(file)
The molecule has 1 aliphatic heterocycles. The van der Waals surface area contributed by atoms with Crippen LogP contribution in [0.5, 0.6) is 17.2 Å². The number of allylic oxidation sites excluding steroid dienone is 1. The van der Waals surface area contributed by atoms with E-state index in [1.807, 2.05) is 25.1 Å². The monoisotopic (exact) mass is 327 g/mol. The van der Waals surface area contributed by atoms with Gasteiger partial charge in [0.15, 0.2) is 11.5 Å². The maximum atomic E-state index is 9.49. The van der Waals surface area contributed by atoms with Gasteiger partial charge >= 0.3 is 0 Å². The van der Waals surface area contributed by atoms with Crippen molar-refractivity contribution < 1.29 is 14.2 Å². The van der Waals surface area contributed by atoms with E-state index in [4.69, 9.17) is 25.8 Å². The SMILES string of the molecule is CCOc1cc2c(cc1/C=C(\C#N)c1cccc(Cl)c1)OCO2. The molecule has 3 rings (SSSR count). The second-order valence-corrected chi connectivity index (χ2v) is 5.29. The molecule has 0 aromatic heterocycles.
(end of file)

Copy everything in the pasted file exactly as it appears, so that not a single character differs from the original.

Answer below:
The molecule has 1 aliphatic heterocycles. The van der Waals surface area contributed by atoms with Crippen LogP contribution in [0.5, 0.6) is 17.2 Å². The number of allylic oxidation sites excluding steroid dienone is 1. The van der Waals surface area contributed by atoms with E-state index in [1.807, 2.05) is 25.1 Å². The monoisotopic (exact) mass is 327 g/mol. The van der Waals surface area contributed by atoms with Gasteiger partial charge in [0.15, 0.2) is 11.5 Å². The maximum atomic E-state index is 9.49. The van der Waals surface area contributed by atoms with Gasteiger partial charge >= 0.3 is 0 Å². The van der Waals surface area contributed by atoms with Crippen molar-refractivity contribution < 1.29 is 14.2 Å². The van der Waals surface area contributed by atoms with E-state index in [4.69, 9.17) is 25.8 Å². The SMILES string of the molecule is CCOc1cc2c(cc1/C=C(\C#N)c1cccc(Cl)c1)OCO2. The molecule has 3 rings (SSSR count). The second-order valence-corrected chi connectivity index (χ2v) is 5.29. The molecule has 0 aromatic heterocycles.